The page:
family; but he was controlled by his ministers, sbo certainly dete were serious in their professions. Of the sincerity of the queen, however, there cannot be the least doubt. She and Charles's mother had passed many of their juvenile years togetber, and had contracted a warm aitachment to each other, which had remained unaltered during the life of the latter. In Charles sbe now beheld the favourite son of her late friend, whom he strongly resembled, and she looked upon him with a maternal teoderness, which was enhanced by the reputation of his exploits, and the knowledge of the sufferings he had endured. Whenever he came to court she is said to have conversed with him for whole hours together, during which she would make himn relate his adventures to her and the ladies around ber, all of whom were frequently bathed in tears at the affecting recital.

Within a day or two after his arrival at Fontainebleau Charles wrote a letter to Louis requesting the honour of a private audience on the subject of his affairs, which appears to have been granted, as three days thereafter, namely, on the twenty-fifth of October, the prince requested another interview for the purpose of delivering into the kiog's own hands a short memoir in relation to his affairs. Unable to obtain a satisfactory answer, Charles left Fontainebleau, and took up his residence with his brotber at Clichy, in the neighbourhood of Paris. His company was much sought after by the fashionable circles of that gay metropolis, but be kept himself comparatively retired. He appeared at the opera for the first time on the thirtietb of October, and was received by the audience with clapping of hands, which continued till the commencement of the opera, and was renewed at the conclusion.t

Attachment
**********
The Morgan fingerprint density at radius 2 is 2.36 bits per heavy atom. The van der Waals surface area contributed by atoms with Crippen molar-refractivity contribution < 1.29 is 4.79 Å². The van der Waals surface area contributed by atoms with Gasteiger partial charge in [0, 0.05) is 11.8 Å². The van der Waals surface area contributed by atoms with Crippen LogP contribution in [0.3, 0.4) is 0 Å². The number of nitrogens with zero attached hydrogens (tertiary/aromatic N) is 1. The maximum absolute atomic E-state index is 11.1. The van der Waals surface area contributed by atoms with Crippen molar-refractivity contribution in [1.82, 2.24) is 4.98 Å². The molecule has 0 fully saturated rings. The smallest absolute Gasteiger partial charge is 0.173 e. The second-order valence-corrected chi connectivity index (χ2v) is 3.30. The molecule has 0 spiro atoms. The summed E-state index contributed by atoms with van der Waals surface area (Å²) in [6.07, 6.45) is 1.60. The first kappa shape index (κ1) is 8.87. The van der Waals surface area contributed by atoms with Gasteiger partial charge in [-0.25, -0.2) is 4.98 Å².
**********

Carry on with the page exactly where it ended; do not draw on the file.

From Clichy Charles despatched a letter of condolence to the king of Spain on the death of the late king, his father. He stated that no person had greater reason than he had to regret such an event, as that monarch had always given him important tokens of his friendship, and particularly during his stay in Scotland. He flattered himself that this friendship would be hereditary on the part of his Catholic majesty, that the latter would continue the same good intentions towards him which the late king bad entertained, and that he would give him such aid as be might judge proper for recovering the just rights of his family, and establishing a firm alliance between the two crowns.

Though surrounded by men of integrity, who had suffered proscription for his sake, Charles does not appear to have consulted any of them in his difficulties, nor to have honoured them with the least share of his confidence. Shortly after his return to France he wrote to his tutor,

• Both these letters will be found in the Appendix. + Letter from O'Bryen to the Chevalier de St George, 31st October, 1746, among the Stuart Papers, Appendix.

1 See this letter in the Appendix, taken from the original draught in Charles's own band among the Stuart Papers.